Conversation, or the lack thereof in many cases, hangs over almost all of Demolition, the new film from director Jean-Marc Vallee opening this weekend. Whether it’s star Jake Gyllenhaal or supporting players like Chris Cooper, Judah Lewis, and Naomi Watts, the characters in this Bryan Sipe penned movie struggle to explain themselves and what’s going on in their heads. It makes for a very compelling movie, as well as fertile ground to engage in a handful of interesting conversations about the work itself. Last month I participated in the Press Day for Demolition and was shuttled from room to room in a swanky Manhattan hotel to chat in person with, or in one case an empty room to get on the phone with, most of the cast and crew. I spent a brief time with Cooper, Lewis, Sipe, and Vallee discussing the flick, with the highlights of which found below. Hopefully you enjoy, and remember to check out Demolition.
Quickly, a bit on the film itself, which I liked a great deal. The movie follows Davis (Gyllenhaal), a successful man who has been sleepwalking through his life. He barely sees anything, including his wife, and when he wakes up from this stupor of sorts, it’s when he’s in a car wreck that kills said wife. Unable to express grief in any conventional way, he takes to writing confessional customer service letters to a vending machine company. This gets the attention of employee Karen (Watts), who he begins a friendship with, along with her teenage son Chris (Lewis). Davis also, acting upon the misguided advice of his father in law Phil (Cooper) to take apart his life to figure things out, begins literally dissembling things, including bathroom stalls at work and his luxury home. It’s quirky stuff at times, but quietly powerful, especially when Davis’ emotions finally do begin to creep out. Vallee directs a script from the aforementioned Sipe, with the entire cast doing very solid work, especially Gyllenhaal, which shouldn’t surprise you in the least. It’s less overtly awards friendly than what Vallee usually does, but I’d argue that’s actually a good thing here with Demolition.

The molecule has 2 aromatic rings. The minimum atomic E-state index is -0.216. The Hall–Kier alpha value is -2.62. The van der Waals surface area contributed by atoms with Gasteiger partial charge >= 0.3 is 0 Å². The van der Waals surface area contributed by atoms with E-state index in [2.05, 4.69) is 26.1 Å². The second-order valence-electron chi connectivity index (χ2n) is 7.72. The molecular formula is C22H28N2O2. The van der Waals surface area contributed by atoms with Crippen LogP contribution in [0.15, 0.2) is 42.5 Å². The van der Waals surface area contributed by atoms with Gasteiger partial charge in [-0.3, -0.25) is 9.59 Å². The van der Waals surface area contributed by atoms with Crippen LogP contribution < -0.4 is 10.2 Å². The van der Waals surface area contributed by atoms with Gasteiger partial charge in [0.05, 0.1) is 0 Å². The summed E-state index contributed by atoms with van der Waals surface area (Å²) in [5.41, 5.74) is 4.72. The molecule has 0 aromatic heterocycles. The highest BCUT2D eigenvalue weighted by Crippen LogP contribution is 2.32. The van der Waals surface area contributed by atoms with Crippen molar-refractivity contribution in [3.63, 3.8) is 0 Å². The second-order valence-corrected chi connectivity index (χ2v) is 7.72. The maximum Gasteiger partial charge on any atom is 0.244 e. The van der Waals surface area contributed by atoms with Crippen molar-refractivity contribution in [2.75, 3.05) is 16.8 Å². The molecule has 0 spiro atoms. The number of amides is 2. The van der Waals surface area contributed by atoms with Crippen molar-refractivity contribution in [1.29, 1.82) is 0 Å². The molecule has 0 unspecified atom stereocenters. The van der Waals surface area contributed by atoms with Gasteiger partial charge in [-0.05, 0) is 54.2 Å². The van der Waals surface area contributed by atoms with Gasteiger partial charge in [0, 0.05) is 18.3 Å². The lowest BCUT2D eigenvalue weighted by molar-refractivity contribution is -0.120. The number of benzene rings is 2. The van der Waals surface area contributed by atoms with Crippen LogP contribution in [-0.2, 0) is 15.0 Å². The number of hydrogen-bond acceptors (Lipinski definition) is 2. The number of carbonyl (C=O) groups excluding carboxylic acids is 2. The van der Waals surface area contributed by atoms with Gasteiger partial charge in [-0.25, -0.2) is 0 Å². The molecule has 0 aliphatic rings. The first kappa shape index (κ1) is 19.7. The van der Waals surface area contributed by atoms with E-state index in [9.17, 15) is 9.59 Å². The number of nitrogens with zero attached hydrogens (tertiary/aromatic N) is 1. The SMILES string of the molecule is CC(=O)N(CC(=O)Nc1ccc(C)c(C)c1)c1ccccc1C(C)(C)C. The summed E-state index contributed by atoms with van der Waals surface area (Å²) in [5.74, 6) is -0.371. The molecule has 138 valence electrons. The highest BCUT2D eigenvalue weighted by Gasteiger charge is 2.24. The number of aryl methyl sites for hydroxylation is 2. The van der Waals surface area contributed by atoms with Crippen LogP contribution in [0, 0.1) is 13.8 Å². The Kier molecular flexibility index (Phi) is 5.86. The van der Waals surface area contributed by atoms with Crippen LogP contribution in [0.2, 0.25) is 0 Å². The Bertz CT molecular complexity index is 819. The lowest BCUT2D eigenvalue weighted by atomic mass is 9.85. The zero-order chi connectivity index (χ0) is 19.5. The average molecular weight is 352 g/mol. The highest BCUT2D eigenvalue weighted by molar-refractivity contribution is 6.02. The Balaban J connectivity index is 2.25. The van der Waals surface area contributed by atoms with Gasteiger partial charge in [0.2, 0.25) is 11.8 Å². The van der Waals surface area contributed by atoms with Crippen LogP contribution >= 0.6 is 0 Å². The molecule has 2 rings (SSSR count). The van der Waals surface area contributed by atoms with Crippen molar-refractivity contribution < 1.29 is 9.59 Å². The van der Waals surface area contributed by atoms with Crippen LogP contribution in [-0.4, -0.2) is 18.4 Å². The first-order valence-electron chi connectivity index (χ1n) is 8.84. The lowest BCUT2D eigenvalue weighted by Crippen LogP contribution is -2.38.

It’s, this was the nice combination of everything. A director that I was very pleased that he approached me and wanted me to take a look at this script and this character. A very unpredictable script, interesting story. And then, the actors involved, and some of the producers. I’ve admired their work, wanted to work with them, and here was an opportunity. Just one of those situations where everything came together.